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Mini Hatch

R56 LCI Hatch

Mini logo1 Nov 2010

In late 2010, BMW launched its Audi A1 spoiler in the guise of a subtly modified MY11 Mini Cooper range, bringing better equipment levels, improved efficiency, stronger performance, and greater visual differentiation between some models.

Prices rose between $400 and $1000 depending on the model, but more standard features were added, including Bluetooth connectivity. But a keen eye is necessary to spot the changes, which include a bigger and more pedestrian-impact friendly bonnet, redesigned grille choices, reshaped bumpers, revised tail-light lenses, and a fresh colour palette, with the latter forming part of a larger personalisation and options program than before that includes restyled wheels.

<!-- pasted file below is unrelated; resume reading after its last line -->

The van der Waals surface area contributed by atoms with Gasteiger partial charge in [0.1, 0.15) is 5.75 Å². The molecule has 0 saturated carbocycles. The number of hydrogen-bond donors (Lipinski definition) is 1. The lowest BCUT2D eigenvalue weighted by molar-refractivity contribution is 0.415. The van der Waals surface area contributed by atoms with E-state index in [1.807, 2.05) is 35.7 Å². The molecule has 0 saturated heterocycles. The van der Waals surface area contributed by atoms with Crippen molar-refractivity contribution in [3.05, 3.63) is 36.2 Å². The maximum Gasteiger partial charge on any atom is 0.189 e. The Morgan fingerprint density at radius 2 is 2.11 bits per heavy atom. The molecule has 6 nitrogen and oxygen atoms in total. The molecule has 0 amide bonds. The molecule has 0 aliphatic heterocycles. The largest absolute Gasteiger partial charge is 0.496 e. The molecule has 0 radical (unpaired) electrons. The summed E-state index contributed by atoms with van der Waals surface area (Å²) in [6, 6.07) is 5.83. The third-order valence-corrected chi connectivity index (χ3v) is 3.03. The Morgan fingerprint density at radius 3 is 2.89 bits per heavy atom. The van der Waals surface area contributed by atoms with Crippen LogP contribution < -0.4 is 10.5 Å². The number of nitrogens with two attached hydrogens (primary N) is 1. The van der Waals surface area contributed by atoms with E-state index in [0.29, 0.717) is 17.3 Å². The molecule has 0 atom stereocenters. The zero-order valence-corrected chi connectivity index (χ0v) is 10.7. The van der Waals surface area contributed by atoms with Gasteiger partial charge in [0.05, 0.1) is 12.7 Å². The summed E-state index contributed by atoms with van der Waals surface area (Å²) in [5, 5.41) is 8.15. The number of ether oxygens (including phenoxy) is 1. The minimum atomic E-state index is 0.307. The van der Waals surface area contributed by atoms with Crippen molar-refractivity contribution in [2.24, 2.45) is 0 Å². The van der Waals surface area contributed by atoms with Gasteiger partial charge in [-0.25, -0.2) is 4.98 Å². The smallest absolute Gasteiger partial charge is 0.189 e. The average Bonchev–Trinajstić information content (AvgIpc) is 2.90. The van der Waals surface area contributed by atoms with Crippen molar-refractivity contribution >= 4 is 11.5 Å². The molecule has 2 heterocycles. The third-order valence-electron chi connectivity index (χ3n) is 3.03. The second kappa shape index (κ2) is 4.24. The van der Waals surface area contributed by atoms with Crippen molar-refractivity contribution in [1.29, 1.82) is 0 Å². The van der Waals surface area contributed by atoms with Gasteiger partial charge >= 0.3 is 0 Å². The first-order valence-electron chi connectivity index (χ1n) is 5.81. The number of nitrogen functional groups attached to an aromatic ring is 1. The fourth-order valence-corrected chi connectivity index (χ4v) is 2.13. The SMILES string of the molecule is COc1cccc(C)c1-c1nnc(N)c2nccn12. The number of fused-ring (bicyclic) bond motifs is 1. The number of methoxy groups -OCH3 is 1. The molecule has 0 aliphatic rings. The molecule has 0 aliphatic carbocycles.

Under the bonnet of the Mini D is a new diesel engine – a 1.6-litre four-cylinder unit offering 82kW of power at 4000rpm and 270Nm of torque between 1750-2250rpm. Aiding its improved economy are a bunch of emissions reducing tech bandied as ‘Minimalism’ – brake energy regeneration, idle-stop, gear shift display arrow, electromechanical power steering and what BMW calls “need-based ancillary componentry”.

The other engine choices – 80kW/160Nm 1.6 atmo and 128kW/240Nm 1.6 turbo tied (like the Mini D) to six-speed manual or ZF six-speed autos – remain the same.

As before, MacPherson struts and a central arm rear axle form the suspension set-up, while the steering is a rack and pinion set-up.

Moving inside, there has also been a fettling of the cabin trim, resulting in refreshed materials and colours designed to bring a ‘premium nature’ to the interior.

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